I’m sure a few odds and ends that could be considered actual work transpired today, but when balanced against the cost of turning on the lights and heating every federal building across the country, I have to wonder if anyone has every paused to consider if the return on investment even comes close to making sense. If they have, they’ve obviously put far more stock in the value of maintaining the illusion of being open for business than I do.

On Christmas music in a plague year…

I’m not a traditional “Christmas music” guy. In fact just about the only time I intentionally listen to Christmas music at all is during the holiday migration to Western Maryland from wherever in the country I happen to be living at the time. My Christmas playlist is approximately one hour and four minutes in length and features such luminary artists as Blink 182, Reliant K, Bad Religion, and The Pogues.

The only reason I mention it is that this morning I saw a Twitter post opining that “I’ll Be Home for Christmas” in all its variations should be cancelled this year due to the Great Plague.

I’m pretty sure our friendly twitter poster was going for the quick laugh, but missed the entire point of this particular song. Bing Crosby recorded the original version in 1943 at the height of World War II. American soldiers, sailors, airmen, and marines were posted up around the globe, and most assuredly dreaming of being home for Christmas, as democracy waged its desperate, existential battle with the forces of fascism.

According to the Library of Congress, “It touched a tender place in the hearts of Americans, both soldiers and civilians, who were then in the depths of World War II, and it earned Crosby his fifth gold record. “I’ll Be Home for Christmas” became the most requested song at Christmas U.S.O. shows in both Europe and the Pacific and Yank, the GI magazine, said Crosby accomplished more for military morale than anyone else of that era.”

If ever there was a song fitting for Christmas in a plague year, this would be the one.

So, in conclusion, cancel culture really is stupid on its face.

Why I plan ahead…

Back in March, people we shocked when a global pandemic hit and grocery store shelves were stripped bare of bread, milk, eggs, meat, toilet paper, canned goods, and a host of other products we deem essential.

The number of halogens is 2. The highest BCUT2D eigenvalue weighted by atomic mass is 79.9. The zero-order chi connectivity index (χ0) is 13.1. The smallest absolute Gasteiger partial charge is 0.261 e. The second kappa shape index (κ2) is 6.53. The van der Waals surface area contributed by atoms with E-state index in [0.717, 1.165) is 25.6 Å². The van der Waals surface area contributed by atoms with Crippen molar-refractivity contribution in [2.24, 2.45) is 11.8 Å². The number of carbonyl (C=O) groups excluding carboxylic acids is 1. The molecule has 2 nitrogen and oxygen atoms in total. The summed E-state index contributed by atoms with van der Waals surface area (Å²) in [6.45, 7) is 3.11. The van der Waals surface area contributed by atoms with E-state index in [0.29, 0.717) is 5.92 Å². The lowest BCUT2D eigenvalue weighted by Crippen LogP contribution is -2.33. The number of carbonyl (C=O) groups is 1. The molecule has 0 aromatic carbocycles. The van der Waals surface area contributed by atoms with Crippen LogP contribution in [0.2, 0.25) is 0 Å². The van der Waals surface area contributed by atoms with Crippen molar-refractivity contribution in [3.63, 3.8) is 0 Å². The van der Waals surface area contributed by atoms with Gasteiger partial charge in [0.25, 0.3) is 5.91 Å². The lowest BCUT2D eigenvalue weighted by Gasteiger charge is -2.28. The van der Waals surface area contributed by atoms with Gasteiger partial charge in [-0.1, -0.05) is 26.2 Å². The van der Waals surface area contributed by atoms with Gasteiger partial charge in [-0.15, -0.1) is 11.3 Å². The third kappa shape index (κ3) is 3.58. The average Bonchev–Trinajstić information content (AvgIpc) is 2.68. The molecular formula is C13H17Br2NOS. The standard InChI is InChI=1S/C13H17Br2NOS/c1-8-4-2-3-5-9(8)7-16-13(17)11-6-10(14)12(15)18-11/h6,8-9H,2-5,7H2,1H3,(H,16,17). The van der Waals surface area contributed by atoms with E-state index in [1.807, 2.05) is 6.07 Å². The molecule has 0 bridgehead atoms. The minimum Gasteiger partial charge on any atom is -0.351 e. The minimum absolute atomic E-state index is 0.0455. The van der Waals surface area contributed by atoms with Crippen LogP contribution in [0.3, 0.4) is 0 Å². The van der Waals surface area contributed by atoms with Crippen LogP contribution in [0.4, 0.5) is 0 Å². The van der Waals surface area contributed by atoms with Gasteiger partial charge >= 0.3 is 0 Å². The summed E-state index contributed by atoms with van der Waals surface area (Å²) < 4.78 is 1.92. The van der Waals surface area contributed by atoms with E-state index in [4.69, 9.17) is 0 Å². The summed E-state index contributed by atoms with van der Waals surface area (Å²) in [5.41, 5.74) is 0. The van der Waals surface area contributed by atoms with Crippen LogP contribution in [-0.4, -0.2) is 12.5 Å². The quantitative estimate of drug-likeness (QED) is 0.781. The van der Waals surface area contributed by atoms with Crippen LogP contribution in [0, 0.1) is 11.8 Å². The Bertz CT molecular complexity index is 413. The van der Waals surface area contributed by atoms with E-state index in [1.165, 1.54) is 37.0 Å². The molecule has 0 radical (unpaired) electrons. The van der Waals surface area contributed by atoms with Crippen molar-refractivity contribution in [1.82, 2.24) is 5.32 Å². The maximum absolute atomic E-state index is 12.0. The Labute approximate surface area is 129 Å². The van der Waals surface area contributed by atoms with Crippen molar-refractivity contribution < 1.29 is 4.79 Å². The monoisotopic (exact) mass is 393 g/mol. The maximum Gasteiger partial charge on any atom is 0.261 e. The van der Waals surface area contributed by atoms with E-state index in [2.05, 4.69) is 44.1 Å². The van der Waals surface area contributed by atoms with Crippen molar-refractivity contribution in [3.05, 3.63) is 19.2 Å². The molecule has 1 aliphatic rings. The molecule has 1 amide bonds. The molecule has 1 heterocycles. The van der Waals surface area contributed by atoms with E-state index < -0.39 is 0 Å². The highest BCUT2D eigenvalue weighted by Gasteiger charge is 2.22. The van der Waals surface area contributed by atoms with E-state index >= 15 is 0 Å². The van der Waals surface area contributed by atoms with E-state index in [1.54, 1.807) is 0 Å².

I was watching reports of this new virus in January – and made my last “stocking up” trip to market sometime in the last half of February. I’m not claiming any particularly deep insight, but a lifetime of pondering what ifs and worst cases and a bit of professional training in emergency management gave me a bit of a head start on seeing what was coming along and the short term results we were likely to see.

This week the virus is seeing a resurgence in Europe, while we here in America have never fully been able to get our arms around the problem. It’s obvious from seeing how people are acting that we’ve already collectively grown tired of even the minimal restrictions we managed to put in place. Smart people are telling us that the results of this behavior will be, in a word, bad. We here in America, of course, have a long and storied history of not believing what smart people tell us.

Why am I bothering to mention any of this?

I think there’s a significantly larger than zero percent chance that prevailing conditions could adversely impact long-standing and traditional holiday travel plans over the next two months. With that in mind, I’ve started laying in the essentials to make myself a proper Thanksgiving or Christmas dinner, should staying put at Fortress Jeff be a more rational option than traveling out into the plague lands.

I hope it’s not necessary, but just like in February, I’d rather have everything I might need on hand and discover I didn’t need it after all. I’d don’t want to have to fight it out for the last can of sweet potatoes or friend onions when the masses realize they won’t be travelling over the river and through the woods because granny caught the damned ‘rona and is in isolation.

Panic buying for “safer at home” was unpleasant. Panic buying for Thanksgiving would be its very own mini apocalypse.